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Sunday, June 16, 2019

'I thought it was really fun!' 10-year-old Colorado girl becomes the youngest person EVER to climb the 3,000 ft 'Nose' route on Yosemite Park's El Capitan peak where 31 people have died

A 10-year-old girl became the youngest person to climb the 3,000 ft. 'Nose' route of the notorious El Capitan summit in central California's Yosemite National Park on Wednesday.
Selah Schneiter of Glenwood Springs, Colorado, spent five days scaling the rock face - where more than two dozen climbers have died.
The 55 lb. girl was joined on the 31-pitch climb by her veteran rock-climbing dad, Mike Schneiter, and his friend, Mark Regier 
'I can't believe I just did that', she said after her amazing ascent in a video obtained by ABC 30.
'I want pizza,' Selah added, according to Outside Online. 'I’ve been dreaming about it forever.'

Selah's dad, Mike Schneiter (pictured), and his friend, Mark Regier, accompanied her on her summit
Selah's dad, Mike Schneiter (pictured), and his friend, Mark Regier, accompanied her on her summit

It took Selah's group five days to climb the 31 pitch, 3,000 ft. route on El Capitan in Yosemite
It took Selah's group five days to climb the 31 pitch, 3,000 ft. route on El Capitan in Yosemite
Selah is the youngest person on record to navigate the Nose route on El Capitan
Selah is the youngest person on record to navigate the Nose route on El Capitan
Selah's ascent came just days after the one year anniversary of the deaths of two veteran climbers who fell from El Capitan on June 2, 2018
Selah's ascent came just days after the one year anniversary of the deaths of two veteran climbers who fell from El Capitan on June 2, 2018
Conquering El Capitan is not for the faint of heart.
Selah's ascent comes days after the one year anniversary of the deaths of two best friends and veteran climbing partners who fell from the perilous summit.
On June 2, 2018, Tim Klein, 42, of Palmdale, California, and Jason Wells, 46, of Boulder, Colorado, plummeted an estimated 1,000 feet from the face of rock formation.
Investigators said the men were scaling El Capitan's Salathe Wall with limited gear on what experts described as the easiest section of a route called 'Freeblast,' which both men had navigated several times before.
Climber Jordan Cannon, who witnessed the fatal accident, recalled hearing Wells scream as he slipped and fell from the cliff side moments before Klein, who was tethered to his partner, was yanked off the steep, granite surface.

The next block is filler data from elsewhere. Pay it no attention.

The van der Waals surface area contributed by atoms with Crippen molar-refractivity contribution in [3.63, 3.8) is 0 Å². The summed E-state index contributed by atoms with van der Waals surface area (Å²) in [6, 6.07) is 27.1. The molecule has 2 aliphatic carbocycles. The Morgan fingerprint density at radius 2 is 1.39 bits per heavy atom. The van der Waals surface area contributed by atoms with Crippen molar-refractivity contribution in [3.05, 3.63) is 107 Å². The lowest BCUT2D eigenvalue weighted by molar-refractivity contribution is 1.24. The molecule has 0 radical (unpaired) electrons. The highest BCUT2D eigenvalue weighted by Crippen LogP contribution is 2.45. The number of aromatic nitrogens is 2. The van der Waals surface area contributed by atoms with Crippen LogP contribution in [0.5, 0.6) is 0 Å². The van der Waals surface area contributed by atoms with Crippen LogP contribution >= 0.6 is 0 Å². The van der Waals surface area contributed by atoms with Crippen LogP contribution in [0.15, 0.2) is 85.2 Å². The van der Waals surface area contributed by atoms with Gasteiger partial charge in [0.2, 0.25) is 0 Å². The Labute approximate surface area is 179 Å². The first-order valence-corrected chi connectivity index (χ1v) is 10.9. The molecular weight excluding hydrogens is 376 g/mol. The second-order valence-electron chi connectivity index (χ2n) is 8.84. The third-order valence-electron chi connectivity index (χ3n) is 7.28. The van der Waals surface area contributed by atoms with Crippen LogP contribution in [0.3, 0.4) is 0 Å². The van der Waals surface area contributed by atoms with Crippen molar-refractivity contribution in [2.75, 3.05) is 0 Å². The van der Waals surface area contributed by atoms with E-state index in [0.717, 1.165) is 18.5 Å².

'It was very traumatic,' Cannon told the San Francisco Chronicle after the incident. 
Since 1905, at least 31 climbers have died on El Capitan, including 23 who actually fell to their deaths, according to 'Off the Wall: Death in Yosemite' author Charles 'Butch' Farabee. 
Tim Klein, 42, of Palmdale, California, and Jason Wells, 46, of Boulder, Colorado, perished after plummeting 1,000 feet from the face of rock formation in 2018
Tim Klein, 42, of Palmdale, California, and Jason Wells, 46, of Boulder, Colorado, perished after plummeting 1,000 feet from the face of rock formation in 2018
The dangers of rock cliombing are nothing new for Selah, whose entire family - including her mom, Joy, and Selah's three younger siblings - seem to be obsessed with the outdoor sport.
Selah herself has been latching onto cliff sides, with the help and guidance of her experienced parents, almost since the day she was born.
Her dad, a certified climbing instructor who has owned Glenwood Climbing Guides since 2011, posted pictures of Selah taking on her first boulder when she was just three days old in April 2009. 
A picture of three-day-old Selah 'climbing' to her first rock formation in April 2009
A picture of three-day-old Selah 'climbing' to her first rock formation in April 2009
A 2011 picture of Selah, 18 months, on a rock surface in Redstone, Colorado
A 2011 picture of Selah, 18 months, on a rock surface in Redstone, Colorado
A February 2011 photo of Selah, 22 months, at Colorado National Monument
A February 2011 photo of Selah, 22 months, at Colorado National Monument
The Schneiter family, including mom Joy (left) and dad, Mike (center) poses for a picture after scaling the 14,036 ft. Mt. Sherman in Colorado in 2016
The Schneiter family, including mom Joy (left) and dad, Mike (center) poses for a picture after scaling the 14,036 ft. Mt. Sherman in Colorado in 2016

Other photos over the years show Selah learning to climb in Redstone, California, her native Glennwood Springs and Colorado National Park.  
'We did this climb for us; it was her energy and her idea,' Mike told Alpinist of his daughter's latest conquest, a climbing journey he has completed twice before.
'If anything, I'd been trying to talk her out of it. I think El Cap has been so much a part of our story as a family that she's wanted to do it for a long time.'
Being suspended in the air thousands of feet above the ground for days isn't something Selah takes lightly, even though it seems to be in her blood.
'I was scared just sometimes,' she said after the climb, according to Outside Online. 'I thought it was really fun.'

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